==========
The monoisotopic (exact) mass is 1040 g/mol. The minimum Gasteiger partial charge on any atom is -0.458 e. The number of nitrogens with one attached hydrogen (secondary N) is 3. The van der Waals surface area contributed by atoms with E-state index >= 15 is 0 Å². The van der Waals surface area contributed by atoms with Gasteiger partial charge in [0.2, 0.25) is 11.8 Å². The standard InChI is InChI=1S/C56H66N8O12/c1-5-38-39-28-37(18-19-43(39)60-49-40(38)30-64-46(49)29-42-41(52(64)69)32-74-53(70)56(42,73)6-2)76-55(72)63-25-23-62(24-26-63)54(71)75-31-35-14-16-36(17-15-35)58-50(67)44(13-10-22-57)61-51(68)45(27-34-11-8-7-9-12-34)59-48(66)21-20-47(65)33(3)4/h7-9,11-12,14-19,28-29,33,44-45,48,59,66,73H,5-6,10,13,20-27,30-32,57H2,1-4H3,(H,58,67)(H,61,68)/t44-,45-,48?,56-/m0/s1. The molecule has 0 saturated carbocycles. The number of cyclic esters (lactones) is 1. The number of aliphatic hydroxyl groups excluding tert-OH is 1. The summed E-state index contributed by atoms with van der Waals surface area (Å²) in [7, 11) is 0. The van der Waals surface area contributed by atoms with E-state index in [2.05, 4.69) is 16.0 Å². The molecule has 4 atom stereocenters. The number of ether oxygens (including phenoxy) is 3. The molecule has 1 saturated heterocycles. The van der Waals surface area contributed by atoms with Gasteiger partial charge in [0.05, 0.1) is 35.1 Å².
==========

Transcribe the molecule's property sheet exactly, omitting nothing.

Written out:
The monoisotopic (exact) mass is 1040 g/mol. The minimum Gasteiger partial charge on any atom is -0.458 e. The number of nitrogens with one attached hydrogen (secondary N) is 3. The van der Waals surface area contributed by atoms with E-state index >= 15 is 0 Å². The van der Waals surface area contributed by atoms with Gasteiger partial charge in [0.2, 0.25) is 11.8 Å². The standard InChI is InChI=1S/C56H66N8O12/c1-5-38-39-28-37(18-19-43(39)60-49-40(38)30-64-46(49)29-42-41(52(64)69)32-74-53(70)56(42,73)6-2)76-55(72)63-25-23-62(24-26-63)54(71)75-31-35-14-16-36(17-15-35)58-50(67)44(13-10-22-57)61-51(68)45(27-34-11-8-7-9-12-34)59-48(66)21-20-47(65)33(3)4/h7-9,11-12,14-19,28-29,33,44-45,48,59,66,73H,5-6,10,13,20-27,30-32,57H2,1-4H3,(H,58,67)(H,61,68)/t44-,45-,48?,56-/m0/s1. The molecule has 0 saturated carbocycles. The number of cyclic esters (lactones) is 1. The number of aliphatic hydroxyl groups excluding tert-OH is 1. The summed E-state index contributed by atoms with van der Waals surface area (Å²) in [7, 11) is 0. The van der Waals surface area contributed by atoms with E-state index in [2.05, 4.69) is 16.0 Å². The molecule has 4 atom stereocenters. The number of ether oxygens (including phenoxy) is 3. The molecule has 1 saturated heterocycles. The van der Waals surface area contributed by atoms with Gasteiger partial charge in [0.05, 0.1) is 35.1 Å².